YAML files

In our hello-world demo we created a pod and service object by feeding yaml files into kubectl.


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Yaml is just a markup language like xml or json. The Yaml syntax is used for writing data in a structured way. I recommend taking look at the Ansible website’s yaml guide if you want to learn about the syntax.

Basically YAML is based on a key-value system. Where the key is a string, and the value is essentially a container that can hold all kinds of things, such as:

  • A string
  • An array of values (which in turn are containers)
  • Another key value pair
  • A dictionary (a set of key value pairs).

One of the nice things about yaml is that it’s relatively human readable when compared to xml or json.

Watch Out: Yaml files are space sensitive. So need to always make sure all your indents are correct.

The yaml files we created for Kubernetes had the the following general yaml structure:

apiVersion: xxx
kind: xxxxx
  {blah blah blah}
  {blah blah blah}

Watch out: key names (e.g. apiVersion) are all case sensitive

The apiVersion, kind, metadata, and spec, are the required fields, for all kubernetes object files.

kind: What type of object that you want to create.

apiVersion: The kubernetes api is rapidly evolving so the api is broken down into various parts. Your version choice depends on what ‘kind’ of object you want to define. For example, if the kind is ‘Pod’ then this field needs to be set to ‘v1’.

metadata: Data that helps uniquely identify the object. is used to assign a name to the object. metadata.labels is also another really important feature. It not only lets you organise your resources, but it also offers a means to filter your resources, and can be used as a way to refer to a group of resources.

spec: The content of this depends on the kind of object in question. Api specifies what structure+content this section should hold.

Defining multiple objects in a single config file

In this walkthrough we ended up with 2 config files. However you can store 2 or more objects in a single config file. All you need to do is to copy all the definitions into a single file, and seperate them out using by inserting the yaml-new-document-syntax ‘—‘ between them.

apiVersion: v1
kind: Pod
  name: pod-httpd
    app: apache_webserver
  - name: cntr-httpd
    image: httpd:latest
    - containerPort: 80
apiVersion: v1
kind: Service
  name: svc-nodeport-httpd
  type: NodePort
  - port: 3050
    targetPort: 80
    nodePort: 31000
    app: apache_webserver

It’s really a preference on whether or not to use this approach.

Updating objects

Kubernetes is smart enough to identify which objects have been created by a particular config file. It does so by using the configs about the ‘kind’ and info. The yaml descriptor’s filename itself doesn’t matter, as long as it ends with the .yml/.yaml extension. You can make changes to the yaml files (as long as it isn’t changing the ‘kind’ or ‘’ fields) and just apply them again for the changes to take affect.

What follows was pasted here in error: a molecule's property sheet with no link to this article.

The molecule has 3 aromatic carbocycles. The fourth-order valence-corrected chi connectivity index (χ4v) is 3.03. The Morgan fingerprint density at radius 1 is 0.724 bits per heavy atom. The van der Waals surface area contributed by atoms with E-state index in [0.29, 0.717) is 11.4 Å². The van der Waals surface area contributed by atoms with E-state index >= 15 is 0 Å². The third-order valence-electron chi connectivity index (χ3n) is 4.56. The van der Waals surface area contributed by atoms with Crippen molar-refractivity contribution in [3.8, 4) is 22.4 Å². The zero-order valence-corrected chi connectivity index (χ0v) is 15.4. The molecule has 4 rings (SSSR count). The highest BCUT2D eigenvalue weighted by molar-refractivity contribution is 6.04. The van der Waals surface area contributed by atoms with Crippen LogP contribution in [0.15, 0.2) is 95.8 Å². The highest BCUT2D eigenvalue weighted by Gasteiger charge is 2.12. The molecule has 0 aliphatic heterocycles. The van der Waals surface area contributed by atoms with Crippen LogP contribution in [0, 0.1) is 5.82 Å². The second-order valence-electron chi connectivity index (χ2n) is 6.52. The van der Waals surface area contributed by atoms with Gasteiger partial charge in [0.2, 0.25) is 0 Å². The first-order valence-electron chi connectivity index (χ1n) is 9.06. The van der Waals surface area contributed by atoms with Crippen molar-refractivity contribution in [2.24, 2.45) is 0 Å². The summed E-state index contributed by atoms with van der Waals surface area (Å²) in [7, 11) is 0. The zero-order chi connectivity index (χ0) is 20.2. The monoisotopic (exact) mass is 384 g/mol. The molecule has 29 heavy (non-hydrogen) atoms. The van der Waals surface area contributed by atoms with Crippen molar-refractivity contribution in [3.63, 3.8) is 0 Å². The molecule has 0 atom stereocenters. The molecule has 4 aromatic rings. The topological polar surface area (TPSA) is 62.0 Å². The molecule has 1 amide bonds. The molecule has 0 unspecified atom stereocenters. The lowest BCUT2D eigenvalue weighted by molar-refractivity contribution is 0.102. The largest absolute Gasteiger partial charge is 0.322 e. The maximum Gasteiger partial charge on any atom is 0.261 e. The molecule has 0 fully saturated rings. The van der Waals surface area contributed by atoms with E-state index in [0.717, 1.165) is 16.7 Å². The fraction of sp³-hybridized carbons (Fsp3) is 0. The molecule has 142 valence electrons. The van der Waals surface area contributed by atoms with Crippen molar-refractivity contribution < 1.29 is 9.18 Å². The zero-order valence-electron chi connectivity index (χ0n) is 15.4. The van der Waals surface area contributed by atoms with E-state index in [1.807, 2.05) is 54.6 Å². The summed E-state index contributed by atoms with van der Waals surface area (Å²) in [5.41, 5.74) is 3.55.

Tips of writing YAML files

When writing yaml files, You can refer to the Kubernetes API Reference to work out what to set for your chosen object. This reference doc is really useful and it displays example yaml code. This link is for version v1.14. But in your case you need go to the link, that’s specified with the Major and Minor tag of Server Version in:

$ kubectl version --short
Client Version: v1.13.4
Server Version: v1.14.0

This shows that the kubectl binary we have installed locally on our macbook is v1.13.4, whereas the kubecluster our kubectl command is talking to is version v1.14.0.

You can also view the api reference data from the cli, using the ‘explain’ subcommand:

$ kubectl explain pod
KIND:     Pod

     Pod is a collection of containers that can run on a host. This resource is
     created by clients and scheduled onto hosts.

You can get a high-level overview of the entire yaml structure:

kubectl explain pod --recursive | less

And you can drill down like this:

$ kubectl explain pods.spec.containers.env --recursive
KIND:     Pod

RESOURCE: env <[]Object>

     List of environment variables to set in the container. Cannot be updated.

View entire yaml definition including implicit values

What if you have a pod, e.g. called pod-httpd, but lost it’s yaml descriptor file? In that case you can regenerate the yaml descriptor from the existing pod:

kubectl get pod pod-httpd -o yaml > regenerated-descriptor.yaml

Use Kubectl to gernate YAML Boilerplate templates

Kubectl has a really cool feature that lets you generate example yaml files. That’s done by running ‘imperative’ kubectl commands. I’ll cover more about this later on, when we cover Imperative and Declaritive approaches


kubernetes api concepts


kubernetes api concepts
kubernetes api reference